The second part of a selection of pieces of analysis (with data and charts) quantifying different aspects of the Brexit coverage in the UK news media in 2018. Round 2: Cabinet vs Shadow Cabinet.
In this second part of the analysis, we look at the big guns – how frequently have Theresa May, Jeremy Corbyn and other prominent politicians being cited in the media, and what does this mean?
I’ll start off with saying that this really isn’t looking great for the Shadow Cabinet... So, for the faint of heart or easily enraged, look away now.
Across 2,000 news headlines on Brexit between January and August 2018, there were 463 references to Conservative Cabinet ministers, and just 48 for their Shadow counterparts. In other words, 91% of news headline references to Cabinet-level MPs were to Government politicians.
So, how does this break down across outlets? Well, because the Shadow Cabinet figures are so low, it is difficult to see. I have, therefore, calculated each as a proportion of their respective totals.
The Sun and Mirror account for over half of all Shadow Cabinet headlines, while the distribution across news sites for Cabinet member-led stories is more balanced, with some skews relative to Shadow Cabinet references in the Telegraph and Daily Mail.
So, maybe it is better for the Shadow Cabinet in the body text of these articles? Maybe they are not creating the news, but at least they are responding?
In the body text of 1,300 Brexit articles, there were nearly 2,500 Cabinet Minister references (with duplicate occurrences for the same minister removed). There were 364 references to Shadow Cabinet members. Here, the ratio is better! By four percentage points.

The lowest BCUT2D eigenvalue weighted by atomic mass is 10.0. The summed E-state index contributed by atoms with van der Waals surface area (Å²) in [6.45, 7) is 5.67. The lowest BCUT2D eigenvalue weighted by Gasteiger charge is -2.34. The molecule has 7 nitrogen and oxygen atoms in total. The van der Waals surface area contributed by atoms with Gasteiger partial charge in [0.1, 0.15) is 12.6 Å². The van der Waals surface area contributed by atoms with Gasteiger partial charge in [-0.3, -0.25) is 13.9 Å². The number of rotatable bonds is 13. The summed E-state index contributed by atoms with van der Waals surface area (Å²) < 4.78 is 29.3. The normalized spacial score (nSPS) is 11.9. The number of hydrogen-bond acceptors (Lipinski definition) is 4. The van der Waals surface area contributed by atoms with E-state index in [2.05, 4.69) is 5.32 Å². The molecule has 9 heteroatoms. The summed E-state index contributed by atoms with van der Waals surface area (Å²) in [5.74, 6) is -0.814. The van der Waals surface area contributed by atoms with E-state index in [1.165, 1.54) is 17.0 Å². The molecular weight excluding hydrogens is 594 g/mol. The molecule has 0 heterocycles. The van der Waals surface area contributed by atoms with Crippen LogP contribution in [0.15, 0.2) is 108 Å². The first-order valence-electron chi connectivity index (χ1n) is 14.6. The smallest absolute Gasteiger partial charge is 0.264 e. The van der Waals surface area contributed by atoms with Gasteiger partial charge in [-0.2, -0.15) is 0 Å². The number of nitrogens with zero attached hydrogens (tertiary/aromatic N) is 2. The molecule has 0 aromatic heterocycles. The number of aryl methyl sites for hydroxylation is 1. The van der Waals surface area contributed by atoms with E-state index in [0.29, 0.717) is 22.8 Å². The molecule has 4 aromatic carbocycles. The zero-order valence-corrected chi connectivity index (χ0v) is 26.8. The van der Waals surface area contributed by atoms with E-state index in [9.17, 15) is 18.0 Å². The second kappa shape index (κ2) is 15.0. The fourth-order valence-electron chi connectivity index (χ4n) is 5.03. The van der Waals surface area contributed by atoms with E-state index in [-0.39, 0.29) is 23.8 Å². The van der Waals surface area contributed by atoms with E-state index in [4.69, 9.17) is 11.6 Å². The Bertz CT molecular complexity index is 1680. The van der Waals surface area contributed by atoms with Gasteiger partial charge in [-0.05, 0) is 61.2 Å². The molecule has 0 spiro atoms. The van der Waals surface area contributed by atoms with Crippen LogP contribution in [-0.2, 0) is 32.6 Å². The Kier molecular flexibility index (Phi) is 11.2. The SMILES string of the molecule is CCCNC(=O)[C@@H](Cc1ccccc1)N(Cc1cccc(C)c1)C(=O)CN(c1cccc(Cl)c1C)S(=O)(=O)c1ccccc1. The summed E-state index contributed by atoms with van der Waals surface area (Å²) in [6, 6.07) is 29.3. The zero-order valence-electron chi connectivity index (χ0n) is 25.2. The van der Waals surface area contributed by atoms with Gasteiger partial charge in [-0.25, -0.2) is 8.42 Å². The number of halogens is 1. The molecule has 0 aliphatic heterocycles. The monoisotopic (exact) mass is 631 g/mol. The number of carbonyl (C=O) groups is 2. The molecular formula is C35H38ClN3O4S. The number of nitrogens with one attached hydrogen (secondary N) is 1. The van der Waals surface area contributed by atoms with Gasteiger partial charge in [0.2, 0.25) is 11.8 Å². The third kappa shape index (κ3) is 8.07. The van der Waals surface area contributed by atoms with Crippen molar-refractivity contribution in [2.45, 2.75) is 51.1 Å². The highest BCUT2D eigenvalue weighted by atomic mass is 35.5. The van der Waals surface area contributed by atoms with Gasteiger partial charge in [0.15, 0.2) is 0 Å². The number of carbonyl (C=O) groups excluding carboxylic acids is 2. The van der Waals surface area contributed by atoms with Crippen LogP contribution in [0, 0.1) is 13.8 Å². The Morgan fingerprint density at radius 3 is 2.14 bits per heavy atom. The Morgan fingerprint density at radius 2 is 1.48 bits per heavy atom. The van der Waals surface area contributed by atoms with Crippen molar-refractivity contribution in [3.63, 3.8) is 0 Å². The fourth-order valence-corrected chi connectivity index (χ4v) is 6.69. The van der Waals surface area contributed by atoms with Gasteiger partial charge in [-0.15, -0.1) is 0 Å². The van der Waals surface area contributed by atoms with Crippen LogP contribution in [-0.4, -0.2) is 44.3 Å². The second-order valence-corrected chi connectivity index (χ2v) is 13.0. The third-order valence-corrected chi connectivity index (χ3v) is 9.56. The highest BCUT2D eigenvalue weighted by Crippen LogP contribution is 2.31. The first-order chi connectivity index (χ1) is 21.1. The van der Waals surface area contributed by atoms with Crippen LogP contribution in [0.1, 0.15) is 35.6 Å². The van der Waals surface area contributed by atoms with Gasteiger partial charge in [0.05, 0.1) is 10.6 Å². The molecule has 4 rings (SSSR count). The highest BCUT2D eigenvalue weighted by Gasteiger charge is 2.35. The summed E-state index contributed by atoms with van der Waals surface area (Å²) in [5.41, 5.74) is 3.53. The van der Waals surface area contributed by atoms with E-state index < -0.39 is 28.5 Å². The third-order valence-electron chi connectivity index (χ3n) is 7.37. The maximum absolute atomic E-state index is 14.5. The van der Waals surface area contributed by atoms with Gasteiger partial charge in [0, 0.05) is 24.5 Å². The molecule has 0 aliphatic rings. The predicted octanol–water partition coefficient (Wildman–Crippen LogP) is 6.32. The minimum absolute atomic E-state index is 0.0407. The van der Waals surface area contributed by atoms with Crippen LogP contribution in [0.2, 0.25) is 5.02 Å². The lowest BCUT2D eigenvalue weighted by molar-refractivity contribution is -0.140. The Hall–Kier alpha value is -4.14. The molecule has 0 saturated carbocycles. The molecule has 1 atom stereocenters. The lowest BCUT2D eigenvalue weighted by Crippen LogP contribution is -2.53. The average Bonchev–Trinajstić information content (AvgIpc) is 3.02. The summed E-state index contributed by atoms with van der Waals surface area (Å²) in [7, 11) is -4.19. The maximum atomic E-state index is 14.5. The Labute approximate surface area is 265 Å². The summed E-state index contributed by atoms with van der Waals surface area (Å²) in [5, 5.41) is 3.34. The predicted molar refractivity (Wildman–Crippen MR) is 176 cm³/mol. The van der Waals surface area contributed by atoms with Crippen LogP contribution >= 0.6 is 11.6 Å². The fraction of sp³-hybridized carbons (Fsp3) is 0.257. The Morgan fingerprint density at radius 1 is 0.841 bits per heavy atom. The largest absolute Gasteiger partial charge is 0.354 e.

When we look at the leading contributors for coverage on both sides, unsurprisingly, the party leaders are at the top, but the gulf is huge. Theresa May🗳️ is referenced in nearly 70% of items, relative to Jeremy Corbyn🗳️’s 16%.
Boris Johnson and David Davis are on equivalent levels to the entire Shadow Cabinet in terms of unique articles referencing them, while Philip Hammond is on par with the Shadow Cabinet minus Jeremy Corbyn.
Clearly right wing media bias skewing this, right? Well...
If we look at the Cabinet, there are some clear trends across news outlets. The BBC, Guardian and Buzzfeed are less likely to reference Theresa May, compared to the Daily Mail and the Sun – but still cite her in over half of items.
The Daily Mail generally cites multiple Cabinet members in many of its items, but particularly favours Boris Johnson.
When we examine Shadow Cabinet references, an interesting trend emerges. The Daily Mail is far more likely than any other source to reference Jeremy Corbyn, but the same is not true for the rest of the Shadow Cabinet.
But even among left-leaning media, Brexit coverage of the Shadow Cabinet is much lower than their Conservative counterparts. 17% of the Guardian’s Brexit articles mention Corbyn – but this is still lower than Theresa May, Boris Johnson and David Davis.
Keir Starmer beats only Michael Gove, and only in Buzzfeed’s coverage. John McDonnell loses to all of the Conservative ‘Big 6’.
Basically, the Shadow Cabinet aren’t even in the Brexit debate.🔷
- I generated a list of nearly 2,000 headlines using Google’s site search feature (looking for ‘Brexit’) restricted to items published since Jan 1 2018. For 1,300 of these items (those not behind a paywall), I have assessed the article contents for keywords.
- I have done my best to remove errant links/references to other items on each site from the text analysed, as this risks over-representing certain terms on certain sites. This does mean there is a margin of error in this analysis.
- This isn’t a 100% exhaustive list of all items published by each news outlet on Brexit, but it is a good sample, representing at least one per day for most of the major news sites.
- Each article is only counted once per politician — regardless of how many times they are referenced in that article. I took into account the fact that full names might not be used in articles.
READ THE ANALYSIS:
- PART I: DExEU vs Shadow DExEU.
- PART II: Cabinet vs Shadow Cabinet.
- PART III: Who’s outperforming the Shadow Cabinet in terms of influencing the Brexit debate?
- PART IV: Is the news outlets’ focus on abstract concepts a reason voter opinions are slow to shift?
TWEET THIS STORY NOW:
(This piece was first published as a Twitter thread and turned into the above article with the purpose of reaching a larger audience. It has been minorly edited and corrected.)